What Caused The Revolution?

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The leadership of the American Revolution was drawn from many sources—the clergy, the merchants, the planters, and the newspaper editors—but no single group was better able to articulate the colonial position within the political, legal, and constitutional framework of the Anglo-American debate than the men of the legal profession. Curiously, modern historians have done them less credit than did their contemporaries. …

Friends of the Crown at least were in no doubt of the legal profession’s pernicious influence. “The Lawyers are the Source from whence the Clamors have flowed in every Province,” General Gage assured the home government during the Stamp Act disorders. American Tories echoed the charge in their assertion that the lawyers were “cultivating, with unwearied Pains, the Seeds of Infatuation and Tumult.” … Cadwallader Golden, New York’s longtime royal lieutenant governor, … diagnosing the source of New York’s violent disorders in connection with the Stamp Act, … pictured himself as the helpless victim of the lawyers’ neardiabolical power:

“The Gentlemen of the Law, both the Judges and principal Practitioners at the Bar, are either Owners Heirs or strongly connected in family Interest with the Proprietors. … the power of the Lawyers is such that every Man is affraid of offending them and is deterr’d from makeing any public opposition to their power and the daily increase of it. … many Court their Friendship … they rule the House of Assembly in all Matters of Importance. …

“By this association, united in interest and family Connections with the proprietors of the great Tracts of Land, a Domination of Lawyers was formed in this Province. … A Domination founded on the same Principles and carried on by the same wicked artifices that the Domination of Priests formerly was. … Every Man’s character who dares to discover his Sentiments in opposition to theirs is loaded with infamy by every falsehood which malice can invent, and thereby exposed to the brutal Rage of the Mob. Nothing is too wicked for them to attempt which serves their purposes—the Press is to them what the Pulpit was in times of Popery. …”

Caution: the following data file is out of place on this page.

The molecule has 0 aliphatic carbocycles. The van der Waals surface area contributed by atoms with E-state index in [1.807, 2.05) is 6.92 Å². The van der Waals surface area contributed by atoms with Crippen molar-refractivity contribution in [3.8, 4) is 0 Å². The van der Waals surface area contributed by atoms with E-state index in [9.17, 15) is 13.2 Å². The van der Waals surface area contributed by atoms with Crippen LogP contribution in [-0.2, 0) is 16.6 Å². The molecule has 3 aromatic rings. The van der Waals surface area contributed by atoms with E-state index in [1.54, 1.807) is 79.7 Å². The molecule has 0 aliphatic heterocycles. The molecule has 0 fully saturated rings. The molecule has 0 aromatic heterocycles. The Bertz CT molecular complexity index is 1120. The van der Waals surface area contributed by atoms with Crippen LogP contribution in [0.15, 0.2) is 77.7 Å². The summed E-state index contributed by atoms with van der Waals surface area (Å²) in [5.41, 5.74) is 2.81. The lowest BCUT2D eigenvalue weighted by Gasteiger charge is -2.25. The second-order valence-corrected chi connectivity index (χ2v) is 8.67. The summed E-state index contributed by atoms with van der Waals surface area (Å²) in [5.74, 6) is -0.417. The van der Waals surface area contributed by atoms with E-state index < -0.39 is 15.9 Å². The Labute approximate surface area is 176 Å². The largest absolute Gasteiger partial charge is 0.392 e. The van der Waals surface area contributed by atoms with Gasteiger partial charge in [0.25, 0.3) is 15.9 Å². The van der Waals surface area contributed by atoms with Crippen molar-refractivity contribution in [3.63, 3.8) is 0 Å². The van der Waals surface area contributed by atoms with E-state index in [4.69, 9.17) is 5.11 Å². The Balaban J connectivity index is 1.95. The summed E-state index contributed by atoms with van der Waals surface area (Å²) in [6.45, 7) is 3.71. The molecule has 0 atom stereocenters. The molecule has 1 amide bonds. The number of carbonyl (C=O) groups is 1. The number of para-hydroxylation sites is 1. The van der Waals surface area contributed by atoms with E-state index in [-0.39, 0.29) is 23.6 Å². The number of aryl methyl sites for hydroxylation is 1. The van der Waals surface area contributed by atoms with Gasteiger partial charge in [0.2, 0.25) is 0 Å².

Other observers … conceded the accuracy of his judgment. General Gage ascribed New York City’s Stamp Act troubles to the pervasive influence of the lawyers. “In this Province Nothing Publick is transacted without them.” Without the instigation of the lawyers and their merchantallies, “the inferior People would have been quiet.” A young British engineering officer, stationed in the city during the disturbances, corroborated the impression. While many people of property participated in the “disloyal Insur[r]ection,” he noted in his diary, the lawyers were “at the bottom” of it. They were the “Hornets and Firebrands. … The Planners and Incendiaries of the present Rupture.”